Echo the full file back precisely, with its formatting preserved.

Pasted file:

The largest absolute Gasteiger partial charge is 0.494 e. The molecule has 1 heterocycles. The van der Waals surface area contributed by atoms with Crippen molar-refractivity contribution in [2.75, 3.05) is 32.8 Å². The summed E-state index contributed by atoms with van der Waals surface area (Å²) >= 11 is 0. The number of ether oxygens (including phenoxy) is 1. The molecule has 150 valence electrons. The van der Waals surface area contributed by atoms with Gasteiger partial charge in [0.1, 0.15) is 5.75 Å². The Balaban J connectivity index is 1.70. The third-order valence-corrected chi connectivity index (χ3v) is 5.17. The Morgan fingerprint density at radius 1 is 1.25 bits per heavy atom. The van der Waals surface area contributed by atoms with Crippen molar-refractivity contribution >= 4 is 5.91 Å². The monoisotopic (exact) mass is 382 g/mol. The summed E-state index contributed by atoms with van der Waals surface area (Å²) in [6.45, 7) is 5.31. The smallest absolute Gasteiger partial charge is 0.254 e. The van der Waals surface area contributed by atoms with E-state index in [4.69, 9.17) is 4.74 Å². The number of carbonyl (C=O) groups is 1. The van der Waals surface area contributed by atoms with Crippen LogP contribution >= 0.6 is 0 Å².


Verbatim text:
The largest absolute Gasteiger partial charge is 0.494 e. The molecule has 1 heterocycles. The van der Waals surface area contributed by atoms with Crippen molar-refractivity contribution in [2.75, 3.05) is 32.8 Å². The summed E-state index contributed by atoms with van der Waals surface area (Å²) >= 11 is 0. The number of ether oxygens (including phenoxy) is 1. The molecule has 150 valence electrons. The van der Waals surface area contributed by atoms with Gasteiger partial charge in [0.1, 0.15) is 5.75 Å². The Balaban J connectivity index is 1.70. The third-order valence-corrected chi connectivity index (χ3v) is 5.17. The Morgan fingerprint density at radius 1 is 1.25 bits per heavy atom. The van der Waals surface area contributed by atoms with Crippen molar-refractivity contribution >= 4 is 5.91 Å². The monoisotopic (exact) mass is 382 g/mol. The summed E-state index contributed by atoms with van der Waals surface area (Å²) in [6.45, 7) is 5.31. The smallest absolute Gasteiger partial charge is 0.254 e. The van der Waals surface area contributed by atoms with E-state index in [4.69, 9.17) is 4.74 Å². The number of carbonyl (C=O) groups is 1. The van der Waals surface area contributed by atoms with Crippen LogP contribution >= 0.6 is 0 Å².